KKR’s Kravis Calls for US Tax Overhaul

(Reuters) – Henry Kravis, the legendary co-chief executive of private equity group KKR & Co LP, said on Tuesday that a reform of the tax system was necessary to jumpstart the U.S. economy.

“A tax system that is going to be conducive and really encourage investment and creation of jobs – that’s the only way we are going to get this economy going,” Kravis said in an interview with Reuters Editor-in-Chief Stephen Adler at the Thomson Reuters PartnerConnect 2012 conference in New York.

Congress has debated for years whether to do away with a tax break that lets executives of private equity firms and some hedge funds pay the 15 percent capital gains tax on their share of investment profits, the so-called carried interest, rather than the top ordinary income tax of 35 percent.

The issue has been front-and-center in recent months as Republican presidential candidate and former private equity executive Mitt Romney has come under fire for his relatively low personal tax rate. Democrats have often made the carried interest provision in the U.S. tax code a target.

Kravis didn’t say what he thought the tax rate on carried interest should be, though the company has said many times that an increase in the tax rate would be negative for the firm and its investors. Instead, Kravis linked the question to the wider tax debate.

“We have to look at the whole tax system, so that means you have to look at everything across all segments there. Carried interest could be part of that clearly, but there are lots of other things that need to be looked at,” Kravis said.

On Monday, one of Kravis’s peers, David Rubenstein, billionaire co-founder of Carlyle Group LP, defended the lower rate of taxation enjoyed by private equity managers, arguing they are merely following the laws that Congress wrote.

Kravis, whose net worth as of March 2012 was $4 billion according to Forbes, refrained from making a prediction about the future tax treatment of carried interest and said he tried to keep his firm out of politics.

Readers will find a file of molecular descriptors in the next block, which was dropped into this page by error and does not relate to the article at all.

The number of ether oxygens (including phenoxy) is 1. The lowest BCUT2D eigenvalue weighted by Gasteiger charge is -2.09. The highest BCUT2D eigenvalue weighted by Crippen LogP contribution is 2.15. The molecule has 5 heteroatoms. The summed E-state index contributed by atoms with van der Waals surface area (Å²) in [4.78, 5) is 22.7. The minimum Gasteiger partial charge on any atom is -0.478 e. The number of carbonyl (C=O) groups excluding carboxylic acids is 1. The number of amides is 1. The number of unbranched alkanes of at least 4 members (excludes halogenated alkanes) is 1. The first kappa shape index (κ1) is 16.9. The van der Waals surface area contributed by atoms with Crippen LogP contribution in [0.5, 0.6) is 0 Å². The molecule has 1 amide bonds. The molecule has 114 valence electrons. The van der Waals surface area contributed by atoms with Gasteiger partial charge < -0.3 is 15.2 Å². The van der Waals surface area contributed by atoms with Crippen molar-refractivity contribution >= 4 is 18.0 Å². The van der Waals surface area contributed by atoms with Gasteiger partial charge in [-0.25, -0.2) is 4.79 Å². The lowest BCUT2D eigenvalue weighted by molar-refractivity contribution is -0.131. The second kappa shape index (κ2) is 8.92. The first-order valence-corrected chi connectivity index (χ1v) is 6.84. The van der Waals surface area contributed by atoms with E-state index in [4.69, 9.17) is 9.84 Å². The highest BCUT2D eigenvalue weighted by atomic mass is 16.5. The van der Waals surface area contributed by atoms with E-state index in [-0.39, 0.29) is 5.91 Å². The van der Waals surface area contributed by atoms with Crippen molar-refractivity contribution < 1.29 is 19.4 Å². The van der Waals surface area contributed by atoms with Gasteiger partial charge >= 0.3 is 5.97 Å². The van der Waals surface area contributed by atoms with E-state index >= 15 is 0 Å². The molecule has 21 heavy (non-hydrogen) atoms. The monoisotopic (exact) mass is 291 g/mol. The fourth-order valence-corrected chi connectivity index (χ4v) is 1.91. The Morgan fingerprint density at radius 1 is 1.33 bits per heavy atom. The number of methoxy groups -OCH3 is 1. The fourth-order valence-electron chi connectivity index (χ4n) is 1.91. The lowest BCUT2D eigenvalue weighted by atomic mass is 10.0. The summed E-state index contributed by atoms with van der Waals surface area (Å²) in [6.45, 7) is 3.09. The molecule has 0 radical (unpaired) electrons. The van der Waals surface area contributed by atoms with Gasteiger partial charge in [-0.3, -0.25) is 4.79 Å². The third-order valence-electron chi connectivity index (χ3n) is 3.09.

“What we need, whether it is President Obama, who was handed a tough situation in the middle of a downturn and who is doing what he can to turn it around, or whether it is Romney who is the nominee and is elected president — whatever they do they have to focus very much on how we can create jobs, how we are going to make the U.S. more competitive,” Kravis said.

As political attacks on Romney spill over into criticism of the private equity business, the industry has had to defend its image against stereotypes of asset strippers.

Kravis, aged 68, spoke passionately about charity, calling it one of his most rewarding endeavors.
“Yes we can buy another company and all, that’s nice. But being able to look at the smile on people or have a young person come up and say, Mr or Mrs Kravis, you made a huge difference in my life, you got me off drugs because of the program you created — money can’t buy that,” Kravis said.

“Giving back is something that comes from the heart to me. It’s not that I do it because it’s the right thing, I do it because I want do it.”

Kravis, who founded KKR in 1976 together with Jerome Kohlberg Jr and George Roberts, defended the publicly listed model for private equity firms, arguing the interests of fund investors and fund managers continued to be aligned.

“George and I have not taken a penny out of KKR (by going public). We ended up with about a $6 billion balance sheet that we can use to continue to invest in our own companies and to invest in new products and businesses at KKR,” Kravis said.

KKR, whose investments include retailer Toys R US Inc, Internet domain registration company Go Daddy Group Inc and hospital operator HCA Holdings Inc, became widely known through its $25 billion leveraged buyout of RJR Nabisco in 1988, a battle that was immortalized in the bestseller “Barbarians at the Gate.”

The investment firm, which listed in New York in 2010, boasted $59 billion in assets under management as of the end of 2011, having expanded beyond the buyout business in assets such as credit, real estate and hedge funds.

“It used to be that you would go in to see a CEO and you would ask them is your company for sale and if they said ‘no we have no interest in selling’, that was sort of the end of the conversation,” Kravis said.

Kravis singled out one transaction that he said finally convinced KKR to look at how it can invest across the capital structure of a company, including debt — Warren Buffett’s investment in 2002 in then cash-strapped energy group Williams Companies Inc, based in Tulsa, Oklahoma.

“We knew them, I’m from Tusla, we built a nice relationship with them. We said all we could do to help you is buy the company. They said we want to stay public, what we need is some long-term subordinated debt and an equity kicker that comes in with it,” Kravis said.

“We could not do it, along came Warren Buffett and made a terrific investment. Don’t blame him, he was set up and could take advantage of it. That convinced us that we got to be able to take advantage of such things.”

(Reporting by Greg Roumeliotis in New York; Editing by Alwyn Scott)

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